“There’s a lot of injustice in the holding cell, but this one thing in particular sticks out,” Zavala said. “There was a woman in her pajamas – maybe 19 years old — who had just had baby. She’d had a fight with the baby’s daddy and stabbed him and was arrested over the weekend, and now it was Monday. She was given no sanitary pads and she was bleeding. She’d just had a baby and her milk was leaking. She had to go before the judge like that for the video arraignment. They gave her a $10,000 bond and she couldn’t get together $1,000 to get out. She was offered a plea deal without even talking to an attorney. I left the jail feeling awful because I was going home, but she was headed to the Wayne County Jail

“I can’t imagine people keeping dogs who just gave birth in that condition. I can’t imagine that being OK with people,” Zavala said. “That experience set a fire in my gut, and that’s what brought me to really want to do this work.”

As for her own case, she believed she could show her innocence by introducing her accounting books as evidence. But the prosecuting attorney successfully moved to suppress the evidence, leaving Zavala feeling defenseless. Fearing a harsher sentence if she fought the charge in court, she accepted a plea deal and was able to avoid prison with a probationary sentence.

Zavala thought she’d never be able to work in nonprofits again. She would apply for jobs, but as soon as her conviction came to light, the interview process would end. All the years she had successfully managing programs and securing nonprofit funding meant nothing compared to a felony conviction on her record.

She eventually found work at a community theater in Macomb County, where she was trusted with the cash register and to run the bar. The level of trust put in her felt great. Even so, Zavala wanted to return to the nonprofit world and do work that matched her value for public service.

When COVID-19 closed theaters around the state, Zavala took the opportunity to look again for work in the nonprofit sector. A Wayne County-based nonprofit focused on poverty elimination gave her an opportunity even after she let them know about her felony conviction, and she was overjoyed.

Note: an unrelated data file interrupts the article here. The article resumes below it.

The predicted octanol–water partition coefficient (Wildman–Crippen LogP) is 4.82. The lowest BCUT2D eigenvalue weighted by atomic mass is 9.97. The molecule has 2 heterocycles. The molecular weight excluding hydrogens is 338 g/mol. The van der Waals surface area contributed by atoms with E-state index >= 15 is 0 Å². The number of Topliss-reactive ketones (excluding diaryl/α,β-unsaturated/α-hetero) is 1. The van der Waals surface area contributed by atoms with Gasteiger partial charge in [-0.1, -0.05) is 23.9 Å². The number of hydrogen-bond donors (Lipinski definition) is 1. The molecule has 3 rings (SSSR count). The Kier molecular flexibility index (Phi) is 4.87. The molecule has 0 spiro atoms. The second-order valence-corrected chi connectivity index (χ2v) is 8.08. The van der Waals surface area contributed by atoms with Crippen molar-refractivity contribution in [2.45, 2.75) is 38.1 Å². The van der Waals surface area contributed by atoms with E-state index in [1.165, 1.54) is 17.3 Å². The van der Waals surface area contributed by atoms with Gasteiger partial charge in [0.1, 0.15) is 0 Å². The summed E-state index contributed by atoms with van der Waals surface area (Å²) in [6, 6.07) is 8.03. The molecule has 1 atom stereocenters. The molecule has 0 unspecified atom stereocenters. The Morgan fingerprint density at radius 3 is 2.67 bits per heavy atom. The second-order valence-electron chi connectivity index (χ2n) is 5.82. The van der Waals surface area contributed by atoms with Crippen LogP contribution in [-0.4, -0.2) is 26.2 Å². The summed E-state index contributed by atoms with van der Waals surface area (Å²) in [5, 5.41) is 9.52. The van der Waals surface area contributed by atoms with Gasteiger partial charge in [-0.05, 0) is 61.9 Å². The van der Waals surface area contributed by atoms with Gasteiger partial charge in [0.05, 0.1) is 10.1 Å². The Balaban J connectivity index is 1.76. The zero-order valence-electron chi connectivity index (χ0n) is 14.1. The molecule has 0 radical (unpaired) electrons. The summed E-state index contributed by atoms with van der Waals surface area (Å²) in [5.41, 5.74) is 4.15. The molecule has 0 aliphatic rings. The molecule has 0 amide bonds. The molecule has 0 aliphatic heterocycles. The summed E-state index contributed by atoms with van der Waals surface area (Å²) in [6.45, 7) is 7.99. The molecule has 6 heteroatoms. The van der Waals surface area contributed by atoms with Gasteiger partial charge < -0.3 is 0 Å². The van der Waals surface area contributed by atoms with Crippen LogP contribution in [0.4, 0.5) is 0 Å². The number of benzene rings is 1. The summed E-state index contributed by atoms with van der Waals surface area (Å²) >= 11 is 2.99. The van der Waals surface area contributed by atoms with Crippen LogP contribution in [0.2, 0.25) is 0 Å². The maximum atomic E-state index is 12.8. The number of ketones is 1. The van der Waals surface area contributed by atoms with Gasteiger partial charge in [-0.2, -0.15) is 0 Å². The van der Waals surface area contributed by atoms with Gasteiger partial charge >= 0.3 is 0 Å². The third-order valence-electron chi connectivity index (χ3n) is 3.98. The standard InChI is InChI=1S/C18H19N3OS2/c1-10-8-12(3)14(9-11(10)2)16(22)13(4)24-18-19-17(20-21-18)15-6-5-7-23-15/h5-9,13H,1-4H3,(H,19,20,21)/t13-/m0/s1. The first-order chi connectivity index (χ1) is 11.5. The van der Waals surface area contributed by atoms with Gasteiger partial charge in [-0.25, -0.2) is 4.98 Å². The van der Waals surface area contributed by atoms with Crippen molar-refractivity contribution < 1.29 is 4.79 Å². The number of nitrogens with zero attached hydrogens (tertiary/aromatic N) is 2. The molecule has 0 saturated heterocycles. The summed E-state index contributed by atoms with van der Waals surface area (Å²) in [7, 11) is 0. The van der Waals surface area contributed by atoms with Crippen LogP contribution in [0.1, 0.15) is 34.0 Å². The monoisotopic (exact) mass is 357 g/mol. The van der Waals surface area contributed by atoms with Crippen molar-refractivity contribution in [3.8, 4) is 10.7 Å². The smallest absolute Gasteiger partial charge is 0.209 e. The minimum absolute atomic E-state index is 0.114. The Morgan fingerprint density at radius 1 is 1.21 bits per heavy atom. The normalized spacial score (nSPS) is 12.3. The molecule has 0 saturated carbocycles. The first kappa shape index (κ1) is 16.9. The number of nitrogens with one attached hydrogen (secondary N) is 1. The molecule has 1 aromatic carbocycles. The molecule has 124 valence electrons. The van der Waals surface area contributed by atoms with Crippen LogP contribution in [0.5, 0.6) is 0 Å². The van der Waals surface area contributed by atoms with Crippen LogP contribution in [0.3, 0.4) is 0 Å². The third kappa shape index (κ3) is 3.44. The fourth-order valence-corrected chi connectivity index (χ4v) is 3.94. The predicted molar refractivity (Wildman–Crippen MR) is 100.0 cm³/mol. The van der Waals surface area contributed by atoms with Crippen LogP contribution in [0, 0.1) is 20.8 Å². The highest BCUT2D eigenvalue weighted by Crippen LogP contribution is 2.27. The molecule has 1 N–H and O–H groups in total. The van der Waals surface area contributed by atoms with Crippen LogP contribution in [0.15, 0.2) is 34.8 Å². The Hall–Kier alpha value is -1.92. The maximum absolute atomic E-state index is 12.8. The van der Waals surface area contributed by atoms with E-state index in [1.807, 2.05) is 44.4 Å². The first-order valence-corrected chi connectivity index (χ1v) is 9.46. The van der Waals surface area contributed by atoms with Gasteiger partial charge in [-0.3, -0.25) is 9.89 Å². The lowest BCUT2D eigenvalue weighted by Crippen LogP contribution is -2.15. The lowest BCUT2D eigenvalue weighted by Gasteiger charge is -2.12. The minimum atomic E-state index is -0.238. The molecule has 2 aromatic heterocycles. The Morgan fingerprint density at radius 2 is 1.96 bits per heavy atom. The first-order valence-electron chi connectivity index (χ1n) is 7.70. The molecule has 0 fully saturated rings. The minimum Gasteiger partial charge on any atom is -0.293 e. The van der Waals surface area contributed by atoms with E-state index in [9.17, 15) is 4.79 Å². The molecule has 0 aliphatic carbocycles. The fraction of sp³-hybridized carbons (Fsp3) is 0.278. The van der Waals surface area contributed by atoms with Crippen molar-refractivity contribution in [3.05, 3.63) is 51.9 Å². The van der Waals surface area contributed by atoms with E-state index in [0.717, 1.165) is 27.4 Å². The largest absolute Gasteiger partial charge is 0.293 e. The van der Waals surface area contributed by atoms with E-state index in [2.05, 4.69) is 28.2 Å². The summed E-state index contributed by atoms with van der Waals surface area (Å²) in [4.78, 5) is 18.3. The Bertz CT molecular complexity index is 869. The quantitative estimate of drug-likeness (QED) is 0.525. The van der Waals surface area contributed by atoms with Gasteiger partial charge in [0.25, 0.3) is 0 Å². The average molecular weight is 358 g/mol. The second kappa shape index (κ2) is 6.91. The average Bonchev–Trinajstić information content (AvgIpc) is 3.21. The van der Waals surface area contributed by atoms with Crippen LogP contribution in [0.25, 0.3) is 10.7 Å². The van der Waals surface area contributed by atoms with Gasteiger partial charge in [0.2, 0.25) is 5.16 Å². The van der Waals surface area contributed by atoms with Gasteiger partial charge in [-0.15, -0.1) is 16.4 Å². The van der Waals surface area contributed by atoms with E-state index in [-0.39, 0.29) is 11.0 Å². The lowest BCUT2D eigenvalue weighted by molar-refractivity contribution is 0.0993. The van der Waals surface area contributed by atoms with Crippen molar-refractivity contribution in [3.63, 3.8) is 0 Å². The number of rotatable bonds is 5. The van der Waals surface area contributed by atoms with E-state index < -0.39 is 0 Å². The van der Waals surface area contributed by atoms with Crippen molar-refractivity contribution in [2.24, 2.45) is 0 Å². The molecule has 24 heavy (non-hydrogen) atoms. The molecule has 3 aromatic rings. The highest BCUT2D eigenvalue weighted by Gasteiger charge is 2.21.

Just as she did years ago, when she was a young mother starting out, Zavala again quickly distinguished herself and rose through the ranks. But this time, she could only go so far. Once she was ready for jobs with greater authority, leadership balked at promoting someone with a criminal record. The experience crushed Zavala and others on staff, too. Not only did Zavala leave her job — her boss quit in protest, too.

Experiencing again the humiliation of living with a criminal record strengthened her resolve to work toward criminal justice reform. She found a place at Michigan United, a grassroots organization that works on criminal justice reform as well as other issues such as immigration reform, environmental justice, health care and preserving social safety net programs.

It was a step closer to where she wanted to be, but when she saw that Safe & Just Michigan needed an expert to help manage its grants, she jumped at the chance.

“The thing I like about Safe & Just Michigan is advocacy for legislative change,” Zavala said. “The Clean Slate initiative will make a huge difference. I did struggle with trying to find housing and employment, so I know that’s one giant step forward for people.”

She’s interested in SJM’s current work on bail reform, which she said would have helped the young mother she saw in the holding cell.  “It speaks exactly to what that young lady was experiencing,” Zavala said. “When you see something like that — it’s just wrong. Bail reform gives people more of a chance at getting through the justice system without having their whole life ruined. She had a baby, but she also had a job.”